DIY to Make a Bonsai Tree At Home within Minutes

The word “Bon-sai” is a Japanese term which, literally translated, means “planted in a container”Many think they are genetically dwarfed plants but any tree species can be used to grow into a bonsai by restricting their growth carefully.Most commonly they are tried to be kept under four feet in height.


Broadly they are classified into two as indoor and outdoor Bonsai

Popular Indoor Bonsai Plants


  • Ficus Bonsai
  • Crassula (Jade)
  • Carmona (Fukien Tea)
  • Schefflera Arboricola (Hawaiian Umbrella)
  • Sageretia (Sweet Plum)

Popular Outdoor Bonsai Plants


For subtroppical and mediterranean climate
  • Olive (Olea europea),
  • Pomegranate (Punica granatum),
  • Fuchsia,
  • Chinese elm (Ulmus parvifolia),
  • Mulberry (Morus),
  • Corkbark oak (Quercus suber),
  • Chinese privet (Ligustrum sinensis)
For winter
  • Japanese maple (Acer palmatum)  
  • Trident maples (Acer buergerianum)

Climate Guidelines:

Temperate climate is the best suited climate for many species.
Subtropical and mediterranean trees can also be chosen if they can be protected from frost, in a greenhouse for example.
In places with hot summers and cold winters you will have to provide semi-shade in the summer and good protection against frost in the winter

Growing a Bonsai is an Art

With this basic knowledge idea of bonsai , lets see the process of growing this wonderful tree. Anyone who grew a bonsai would definitely tell you its not just like growing a plant but  its a art.
Techniques such as pinching buds, pruning and wiring branches are used to create this beautiful masterpiece of nature at home.It requires years of hardwork to get a perfect bonsai through your hands.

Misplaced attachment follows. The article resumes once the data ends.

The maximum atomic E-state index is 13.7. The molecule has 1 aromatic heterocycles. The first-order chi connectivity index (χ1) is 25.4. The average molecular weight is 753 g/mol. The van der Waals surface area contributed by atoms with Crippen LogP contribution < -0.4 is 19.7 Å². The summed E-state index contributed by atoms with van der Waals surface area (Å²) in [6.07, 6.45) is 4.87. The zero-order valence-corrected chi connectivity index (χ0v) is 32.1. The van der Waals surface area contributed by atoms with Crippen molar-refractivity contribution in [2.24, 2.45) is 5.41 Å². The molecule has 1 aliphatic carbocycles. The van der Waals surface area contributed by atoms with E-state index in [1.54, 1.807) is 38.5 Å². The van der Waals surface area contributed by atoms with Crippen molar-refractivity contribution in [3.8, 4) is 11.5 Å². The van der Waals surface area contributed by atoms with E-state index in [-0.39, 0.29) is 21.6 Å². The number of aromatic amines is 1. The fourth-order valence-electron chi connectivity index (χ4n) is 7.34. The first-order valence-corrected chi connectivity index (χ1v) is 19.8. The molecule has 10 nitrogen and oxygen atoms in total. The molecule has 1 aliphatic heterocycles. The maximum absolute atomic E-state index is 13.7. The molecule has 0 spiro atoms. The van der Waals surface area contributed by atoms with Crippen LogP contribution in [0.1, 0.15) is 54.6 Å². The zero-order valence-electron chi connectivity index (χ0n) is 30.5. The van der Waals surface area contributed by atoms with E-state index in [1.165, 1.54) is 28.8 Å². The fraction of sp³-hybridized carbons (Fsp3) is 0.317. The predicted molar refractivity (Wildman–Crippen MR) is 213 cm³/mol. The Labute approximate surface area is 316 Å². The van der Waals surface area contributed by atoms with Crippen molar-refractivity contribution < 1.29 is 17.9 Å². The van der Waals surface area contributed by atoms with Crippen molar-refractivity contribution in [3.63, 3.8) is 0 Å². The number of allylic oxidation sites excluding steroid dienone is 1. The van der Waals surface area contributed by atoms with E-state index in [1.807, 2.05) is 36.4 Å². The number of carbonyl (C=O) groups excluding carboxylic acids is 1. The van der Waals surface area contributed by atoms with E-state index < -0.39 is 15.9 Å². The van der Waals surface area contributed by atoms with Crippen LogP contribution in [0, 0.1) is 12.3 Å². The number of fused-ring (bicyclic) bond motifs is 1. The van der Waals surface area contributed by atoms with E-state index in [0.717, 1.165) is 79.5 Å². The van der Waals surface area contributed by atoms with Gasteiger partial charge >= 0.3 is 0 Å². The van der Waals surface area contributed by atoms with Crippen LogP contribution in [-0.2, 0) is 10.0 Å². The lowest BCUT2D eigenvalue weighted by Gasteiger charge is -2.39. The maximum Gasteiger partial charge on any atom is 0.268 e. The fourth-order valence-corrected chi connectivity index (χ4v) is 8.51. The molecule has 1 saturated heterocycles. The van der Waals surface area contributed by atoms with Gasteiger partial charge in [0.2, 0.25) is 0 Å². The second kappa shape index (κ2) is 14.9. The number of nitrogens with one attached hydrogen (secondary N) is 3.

How to make a Bonsai Tree From Scratch At home :

Here we show you a very simple way to  make a bonsai tree at home. Here we are not growing a bonsai, we actually create a bonsai and then develop on it. It is an alternative way which is famously known as Driftwood Bonsai.
  • Place driftwood on a work top so it is stable. If there are no natural flat spots on the driftwood, use the saw to cut small pieces off the bottom until the wood is stable. 
  • Select a sapling for the bonsai project. Choose California juniper since it grows easily in thin soil conditions. Limber pine, mountain hemlock and oak are also good choices for bonsai. Some saplings may have small root balls while others may look like a branch with a deep diagonal cut; either type works well for driftwood bonsai. 
  • Put a sapling on the driftwood piece. Look at it from all angles and position it where it looks best. Use the tip of a knife to gently trace around where the sapling touches the driftwood. Remove the sapling and set it aside for now.
  • Cut away the bark inside the tracing marks. Keep cutting away slivers of wood until there is a groove at every location where the sapling touches the wood. 
  • Replace the sapling onto the wood, lining it up in the newly cut grooves. Attach the sapling to the wood with brass screws to make sure that the sapling is held securely in place. Use as few screws as possible to ensure good contact between the sapling and the wood. 
  • Smear grafting wax along the outside of the sapling where it touches the driftwood. If there are any gaps between the screws, fill them with the wax. Wrap floral or plant tape around the sapling and the wood as if binding a wound. 
  • Place the driftwood and tree in a shallow plant dish. Water the sapling with a one-quarter strength solution of a balanced fertilizer dissolved in water.
video credits: pachakala


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